Starting Fresh

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Hi there! I want to share something with you. I’ve recently decided to put down my travel nurse bags and take a permanent nurse position. While my time as a travel nurse was a blast, I’m really looking forward to starting over in my nursing career, bringing all that I’ve learned as a traveler to a new position. Are you also starting fresh? Here’s how I think both you and I can make the most of new opportunities.

No big heads. Let’s approach our new positions as if we’re excited to learn new things, and I’m sure we will meet colleagues who are excited to teach us.

Keep an open mind! Let’s be flexible with what type of work we will do. I’m currently in the process of interviewing for a position that is nothing like what I originally set out to do. But that’s okay. If I’m not willing to at least get my foot in the door, I may set myself up for the disappointment of waiting for the perfect job that will never come.

Finally, let’s be confident, knowing that we can do the job with excellence. I’m sure that if we’re calm and confident, we can cut down on the “new person” jitters.

As you start fresh with me, let’s get excited! We’re embarking upon a new adventure. Here’s to fresh starts everywhere.

Refreshing the Wanderlust: Dealing with Travel Nurse Burnout

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It’s that time again. Another contract is signed. You’re saying goodbye to new friends
and leaving to go off on your next adventure in travel nursing.

Sure, it’s awesome! I am currently on my 5th travel assignment , and I’ve had my share of great times. But, I also know how physically and emotionally taxing travel nursing can be. Frequent travel is tough on anyone, but the constant changing work environment can eventually wear out even the strongest travel nurse.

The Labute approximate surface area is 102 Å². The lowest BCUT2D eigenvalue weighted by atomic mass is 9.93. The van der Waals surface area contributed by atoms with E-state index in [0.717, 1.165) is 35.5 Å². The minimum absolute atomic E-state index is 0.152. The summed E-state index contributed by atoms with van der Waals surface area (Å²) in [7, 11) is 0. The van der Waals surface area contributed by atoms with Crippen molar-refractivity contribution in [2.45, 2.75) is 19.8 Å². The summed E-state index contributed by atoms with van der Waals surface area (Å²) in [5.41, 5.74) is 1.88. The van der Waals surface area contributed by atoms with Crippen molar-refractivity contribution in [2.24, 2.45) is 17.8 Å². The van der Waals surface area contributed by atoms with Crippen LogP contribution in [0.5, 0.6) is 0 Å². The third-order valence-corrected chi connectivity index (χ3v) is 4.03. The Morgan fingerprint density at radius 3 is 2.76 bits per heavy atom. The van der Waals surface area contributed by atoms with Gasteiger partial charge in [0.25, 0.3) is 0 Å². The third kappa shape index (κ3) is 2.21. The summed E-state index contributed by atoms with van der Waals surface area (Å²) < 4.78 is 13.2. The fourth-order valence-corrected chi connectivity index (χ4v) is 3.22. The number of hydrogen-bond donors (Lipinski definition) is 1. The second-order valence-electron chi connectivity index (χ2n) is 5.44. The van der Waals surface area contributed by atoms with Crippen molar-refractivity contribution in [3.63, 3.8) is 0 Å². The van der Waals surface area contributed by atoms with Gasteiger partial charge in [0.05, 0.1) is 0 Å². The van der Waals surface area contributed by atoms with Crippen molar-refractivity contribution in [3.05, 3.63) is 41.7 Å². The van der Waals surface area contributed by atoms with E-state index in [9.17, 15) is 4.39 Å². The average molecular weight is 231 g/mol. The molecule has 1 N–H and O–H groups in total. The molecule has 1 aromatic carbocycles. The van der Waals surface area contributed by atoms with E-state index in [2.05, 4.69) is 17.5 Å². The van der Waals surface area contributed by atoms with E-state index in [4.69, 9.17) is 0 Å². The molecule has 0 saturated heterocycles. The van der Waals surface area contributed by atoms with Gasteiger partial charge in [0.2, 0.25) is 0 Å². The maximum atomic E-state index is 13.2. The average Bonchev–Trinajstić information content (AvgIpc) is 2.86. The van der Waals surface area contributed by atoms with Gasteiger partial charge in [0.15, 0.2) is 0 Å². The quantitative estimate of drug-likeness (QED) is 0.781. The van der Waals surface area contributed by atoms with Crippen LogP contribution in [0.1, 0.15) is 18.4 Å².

But there’s good news! There are ways to prevent your wanderlust from running cold. Here are a few.

Get some rest! It’s grueling to start a new assignment, especially during the first 1-2 weeks. New time zones can be a beast! Catch up on as must rest as you can while adjusting to your new surroundings.

Evaluate your goals. What are your reasons for travel nursing? Do you want more experience? Do you want to see new places? Do you want to enhance your resume? If you notice your excitement about travel nursing starting to wane, reevaluate your reasons for traveling. It may be time to change courses, and that’s okay.

Try a new activity! Look for new and fun things to do while on your assignment. It could be just the thing to re-energize your travel nurse experience.

Stay stress and drama free. One of the great benefits of working as a travel nurse is the ability to remain un-involved in hospital drama.  Is there strife between staff and management? It’s unfortunate, but not necessarily a concern of the traveler. You’re there to help, so you have to stay balanced. Of course there are situations that may stress you out, (frequent floating, various patient populations, etc.) and if it ever gets to be more than you can handle, talk to your recruiter.  Also keep in mind that if your assignment is not enjoyable, it is temporary.  Learn what you can from the experience and move on to the next adventure.

Happy stress-free, energy-filled traveling! Feel free to ask questions or leave a comment.

 

You Can Do It! 5 Must-Have Traits of Travel Nurses

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“You’re a travel nurse? That’s awesome, but I don’t think I could do that”.

 

Boy, have I heard this a lot!  Are you considering travel nursing,  but not quite sure you could handle the more stressful parts of the lifestyle? Read on then, because this blog’s for you. Allow me to share 5 must-have character traits that make travel assignments easier to handle.  You may not have all of these traits under your belt before you start life as a travel nurse, but be prepared to develop them at some point along your journeys.  Are you ready?Here we go.

  •  Hutzpah: I love this word! A travel nurse has to have hutzpah, or guts to move to a new city every few months. Making housing arrangements and packing alone will certainly test your grit. But most of all, the travel nurse has to be courageous enough to be thrown into a new working environment, which is not always easy.  Your colleagues are new. Your equipment is new. Everything is just so….new! Thankfully, developing hutzpah will help you to dive in and figure your way through the unfamiliar. You may even have fun learning new things.
  •  Adventurous: Go. See. Do.  I repeat. Go. See. Do. That’s your mantra as a travel nurse! Make yourself a “bucket list”  for each of your assignments. Be determined to have great experiences. You certainly don’t have to sky-dive or bungee jump on each assignment (you’re amazing if you do), but the time will fly by. You want to be able to say that you got out and saw what made the city/area great.